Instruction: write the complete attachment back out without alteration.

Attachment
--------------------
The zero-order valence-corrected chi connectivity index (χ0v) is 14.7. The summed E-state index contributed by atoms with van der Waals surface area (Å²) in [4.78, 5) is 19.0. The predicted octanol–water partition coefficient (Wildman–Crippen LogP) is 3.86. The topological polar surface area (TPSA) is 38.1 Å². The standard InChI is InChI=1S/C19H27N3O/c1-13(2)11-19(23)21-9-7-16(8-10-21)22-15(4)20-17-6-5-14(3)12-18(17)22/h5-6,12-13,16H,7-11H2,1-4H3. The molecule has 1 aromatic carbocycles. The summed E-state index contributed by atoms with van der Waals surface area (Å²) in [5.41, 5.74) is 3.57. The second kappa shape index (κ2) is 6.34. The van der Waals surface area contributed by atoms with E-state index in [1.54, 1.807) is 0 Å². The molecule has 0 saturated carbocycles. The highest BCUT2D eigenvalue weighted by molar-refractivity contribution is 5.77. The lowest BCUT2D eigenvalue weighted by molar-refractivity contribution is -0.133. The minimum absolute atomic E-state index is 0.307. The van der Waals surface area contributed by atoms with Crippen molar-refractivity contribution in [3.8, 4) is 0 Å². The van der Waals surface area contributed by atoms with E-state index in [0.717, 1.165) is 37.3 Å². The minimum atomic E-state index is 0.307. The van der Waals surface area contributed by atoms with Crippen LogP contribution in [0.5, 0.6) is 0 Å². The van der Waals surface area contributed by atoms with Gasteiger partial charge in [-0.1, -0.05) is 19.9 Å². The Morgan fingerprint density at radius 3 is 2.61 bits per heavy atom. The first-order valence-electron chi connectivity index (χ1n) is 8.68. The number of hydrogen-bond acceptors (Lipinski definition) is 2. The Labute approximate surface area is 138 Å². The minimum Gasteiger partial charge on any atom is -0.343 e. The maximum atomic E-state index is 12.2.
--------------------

The zero-order valence-corrected chi connectivity index (χ0v) is 14.7. The summed E-state index contributed by atoms with van der Waals surface area (Å²) in [4.78, 5) is 19.0. The predicted octanol–water partition coefficient (Wildman–Crippen LogP) is 3.86. The topological polar surface area (TPSA) is 38.1 Å². The standard InChI is InChI=1S/C19H27N3O/c1-13(2)11-19(23)21-9-7-16(8-10-21)22-15(4)20-17-6-5-14(3)12-18(17)22/h5-6,12-13,16H,7-11H2,1-4H3. The molecule has 1 aromatic carbocycles. The summed E-state index contributed by atoms with van der Waals surface area (Å²) in [5.41, 5.74) is 3.57. The second kappa shape index (κ2) is 6.34. The van der Waals surface area contributed by atoms with E-state index in [1.54, 1.807) is 0 Å². The molecule has 0 saturated carbocycles. The highest BCUT2D eigenvalue weighted by molar-refractivity contribution is 5.77. The lowest BCUT2D eigenvalue weighted by molar-refractivity contribution is -0.133. The minimum absolute atomic E-state index is 0.307. The van der Waals surface area contributed by atoms with Crippen molar-refractivity contribution in [3.8, 4) is 0 Å². The van der Waals surface area contributed by atoms with E-state index in [0.717, 1.165) is 37.3 Å². The minimum atomic E-state index is 0.307. The van der Waals surface area contributed by atoms with Crippen LogP contribution in [0.5, 0.6) is 0 Å². The van der Waals surface area contributed by atoms with Gasteiger partial charge in [-0.1, -0.05) is 19.9 Å². The Morgan fingerprint density at radius 3 is 2.61 bits per heavy atom. The first-order valence-electron chi connectivity index (χ1n) is 8.68. The number of hydrogen-bond acceptors (Lipinski definition) is 2. The Labute approximate surface area is 138 Å². The minimum Gasteiger partial charge on any atom is -0.343 e. The maximum atomic E-state index is 12.2.